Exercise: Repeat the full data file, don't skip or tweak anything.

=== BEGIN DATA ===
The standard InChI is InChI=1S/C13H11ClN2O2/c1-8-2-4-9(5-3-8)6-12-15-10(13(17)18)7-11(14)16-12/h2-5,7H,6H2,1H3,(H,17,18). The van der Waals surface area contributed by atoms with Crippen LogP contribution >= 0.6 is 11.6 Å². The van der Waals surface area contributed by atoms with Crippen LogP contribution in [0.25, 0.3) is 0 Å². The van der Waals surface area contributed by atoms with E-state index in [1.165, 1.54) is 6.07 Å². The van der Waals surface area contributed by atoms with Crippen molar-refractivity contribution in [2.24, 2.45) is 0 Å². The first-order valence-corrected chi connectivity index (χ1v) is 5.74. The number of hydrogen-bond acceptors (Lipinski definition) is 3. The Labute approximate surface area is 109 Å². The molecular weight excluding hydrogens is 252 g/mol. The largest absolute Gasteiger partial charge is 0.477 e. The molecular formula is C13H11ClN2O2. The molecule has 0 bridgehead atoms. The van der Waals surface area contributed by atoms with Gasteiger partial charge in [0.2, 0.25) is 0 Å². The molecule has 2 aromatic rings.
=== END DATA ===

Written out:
The standard InChI is InChI=1S/C13H11ClN2O2/c1-8-2-4-9(5-3-8)6-12-15-10(13(17)18)7-11(14)16-12/h2-5,7H,6H2,1H3,(H,17,18). The van der Waals surface area contributed by atoms with Crippen LogP contribution >= 0.6 is 11.6 Å². The van der Waals surface area contributed by atoms with Crippen LogP contribution in [0.25, 0.3) is 0 Å². The van der Waals surface area contributed by atoms with E-state index in [1.165, 1.54) is 6.07 Å². The van der Waals surface area contributed by atoms with Crippen molar-refractivity contribution in [2.24, 2.45) is 0 Å². The first-order valence-corrected chi connectivity index (χ1v) is 5.74. The number of hydrogen-bond acceptors (Lipinski definition) is 3. The Labute approximate surface area is 109 Å². The molecular weight excluding hydrogens is 252 g/mol. The largest absolute Gasteiger partial charge is 0.477 e. The molecular formula is C13H11ClN2O2. The molecule has 0 bridgehead atoms. The van der Waals surface area contributed by atoms with Gasteiger partial charge in [0.2, 0.25) is 0 Å². The molecule has 2 aromatic rings.